The advisory committee was tasked with identifying funding sources for these efforts. This may prove challenging, since COVID-19-related budget shortfalls have already led to Colorado’s General Fund budget being cut by 13% from previously approved levels (as of mid-2020), with deeper cuts anticipated.

The final plan was scheduled to be submitted to Governor Jared Polis and the General Assembly by December 31, 2020. In the meantime, the Office of Just Transition will review the draft plan, coordinate with state agencies to assess the capacity of coal transition communities to develop and operationalize their local implementation plans and solicit public feedback on the draft plan. Final strategies will be developed over the next several legislative sessions.

In 2019, Colorado also passed an act, SB-236, which provides for securitization of uneconomic coal-fired power plants as a way to hasten their retirement and bring in additional funding for just transition activities. Similar to home mortgage refinancing, securitization allows utilities to swap their remaining coal plant debt for a low interest ratepayer-backed bond. Utilities issue a bond for which ratepayers pay the interest (typically under 3%, compared to 7% to 8% for conventional debt) via a bill surcharge.

The funds raised by the bond are then used to fund the costs associated with dismantling the power plant, remediating and repurposing the site and covering the utility’s stranded asset losses. For ratepayers, it is cheaper to pay off the bond than keep the uneconomic coal plant in operation. For every $100 million in unrecovered costs securitized for a coal plant that is retired 20 years early, ratepayers can save $35 million to $45 million. A portion of these savings is expected to be reinvested in impacted coal communities and workers.

Securitization has not yet been used in the context of a coal plant closure, and utilities have not shown much enthusiasm, since they would only recoup money that has already been spent on the plants but would not earn the profits they expected from their investments. Labor and environmental groups backed the legislation, while acknowledging that it alone would not be enough to fund the state’s just transition strategies.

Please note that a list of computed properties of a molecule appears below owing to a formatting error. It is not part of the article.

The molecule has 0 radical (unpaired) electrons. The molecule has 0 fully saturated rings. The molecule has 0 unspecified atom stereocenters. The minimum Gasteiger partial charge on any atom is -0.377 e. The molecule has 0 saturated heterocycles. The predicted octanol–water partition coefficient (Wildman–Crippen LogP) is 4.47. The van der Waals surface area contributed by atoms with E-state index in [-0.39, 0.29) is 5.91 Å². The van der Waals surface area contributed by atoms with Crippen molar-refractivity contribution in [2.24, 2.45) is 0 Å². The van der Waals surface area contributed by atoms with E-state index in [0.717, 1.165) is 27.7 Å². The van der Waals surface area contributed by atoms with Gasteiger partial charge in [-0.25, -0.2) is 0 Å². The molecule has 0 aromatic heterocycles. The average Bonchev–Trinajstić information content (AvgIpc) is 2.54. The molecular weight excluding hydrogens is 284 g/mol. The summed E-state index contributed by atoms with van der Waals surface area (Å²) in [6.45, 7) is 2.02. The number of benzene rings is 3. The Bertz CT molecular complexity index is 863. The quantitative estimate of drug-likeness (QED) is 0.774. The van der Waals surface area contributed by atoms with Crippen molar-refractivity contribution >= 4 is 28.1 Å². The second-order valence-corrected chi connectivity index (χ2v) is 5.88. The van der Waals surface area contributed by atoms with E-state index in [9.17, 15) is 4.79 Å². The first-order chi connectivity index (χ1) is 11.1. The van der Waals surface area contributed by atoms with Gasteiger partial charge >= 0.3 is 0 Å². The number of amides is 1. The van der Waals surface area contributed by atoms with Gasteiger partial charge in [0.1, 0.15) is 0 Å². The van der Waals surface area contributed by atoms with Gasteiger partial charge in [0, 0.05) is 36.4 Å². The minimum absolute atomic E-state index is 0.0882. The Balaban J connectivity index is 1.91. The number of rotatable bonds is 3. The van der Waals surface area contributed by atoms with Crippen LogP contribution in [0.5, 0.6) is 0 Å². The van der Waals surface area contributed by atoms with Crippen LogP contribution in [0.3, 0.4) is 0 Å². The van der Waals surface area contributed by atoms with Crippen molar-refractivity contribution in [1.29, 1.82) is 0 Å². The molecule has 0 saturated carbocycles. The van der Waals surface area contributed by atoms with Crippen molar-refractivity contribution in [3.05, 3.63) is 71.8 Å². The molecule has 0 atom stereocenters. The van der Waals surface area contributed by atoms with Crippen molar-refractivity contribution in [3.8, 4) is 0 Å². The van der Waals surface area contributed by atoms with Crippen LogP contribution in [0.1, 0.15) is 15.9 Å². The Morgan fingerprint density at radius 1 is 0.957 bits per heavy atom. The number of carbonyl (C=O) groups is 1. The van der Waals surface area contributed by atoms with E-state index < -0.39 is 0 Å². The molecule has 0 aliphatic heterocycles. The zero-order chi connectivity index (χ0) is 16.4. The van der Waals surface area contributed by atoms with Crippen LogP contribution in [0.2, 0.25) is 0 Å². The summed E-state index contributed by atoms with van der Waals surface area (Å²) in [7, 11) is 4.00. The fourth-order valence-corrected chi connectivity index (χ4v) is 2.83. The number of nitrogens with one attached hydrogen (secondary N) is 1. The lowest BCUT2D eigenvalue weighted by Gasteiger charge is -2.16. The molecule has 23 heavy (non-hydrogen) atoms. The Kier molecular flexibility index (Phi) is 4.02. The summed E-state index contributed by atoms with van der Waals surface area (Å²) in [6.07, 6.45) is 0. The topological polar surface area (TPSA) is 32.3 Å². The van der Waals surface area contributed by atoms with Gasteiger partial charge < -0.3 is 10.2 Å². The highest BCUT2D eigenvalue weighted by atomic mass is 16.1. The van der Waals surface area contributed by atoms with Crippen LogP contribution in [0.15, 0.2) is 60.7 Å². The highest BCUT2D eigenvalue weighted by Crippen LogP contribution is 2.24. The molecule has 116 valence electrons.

• Precedent-setting legislation: HB 19-1314 (about a just transition away from coal) and SB-236 (enabling securitization of uneconomic coal-fired power plants) are the first instances in the United States of state legislation to acknowledge that the U.S. coal industry is in decline and that coal workers and communities will face hardship in absence of just transition strategies. The legislation can serve as models for other states and the federal government.
  • Diverse coalition: HB 19-1314 was the result of work by a diverse coalition, including labor interests, environmental groups, county governments and state-level politicians. Union representatives, particularly the Colorado AFL-CIO, pushed for provisions to reduce barriers to reemployment, such as a wage differential benefit for workers who may end up in jobs that pay less than their coal job. Democratic control of the state legislature and the governorship also created an enabling environment for climate-related legislation.
  • Inclusion of environmental justice: HB 19-1314 states that the interests of disproportionately impacted communities should be taken into consideration in just transition planning. While just transition policies apply to coal workers and communities who are “disproportionately impacted” due to the transition away from coal, Colorado’s legislation goes further by acknowledging that there are communities who are disproportionately exposed to pollution and other environmental hazards because of their proximity to industrial facilities. The advisory committee has created a Subcommittee on Disproportionately Impacted Communities, which will evaluate how environmental justice considerations can be included in just transition discussions going forward.

Challenges and Gaps  

  • Lack of clear funding mechanism: So far Colorado has not identified funding sources to support these activities, a challenge that the advisory committee has recognized and which will be exacerbated by COVID-19. An important next step would be to identify state and federal resources that can support the programs proposed by the advisory committee.
  • Inadequate staffing and resources: Colorado’s Just Transition Office currently consists of just one person, jeopardizing Colorado’s ability to effectively implement its state-wide strategy. With pandemic-imposed budget cuts, it is unclear whether Colorado will be able to prioritize just transition planning in the foreseeable future.
  • Narrow focus: Colorado’s just transition strategy focuses only on coal, but the state also has significant natural gas and petroleum resources and related industries that will have to be phased out as well. When that happens, additional workers and communities will be impacted. While current efforts can serve as a model for other sectors, a broader perspective will eventually be required.

Further Reading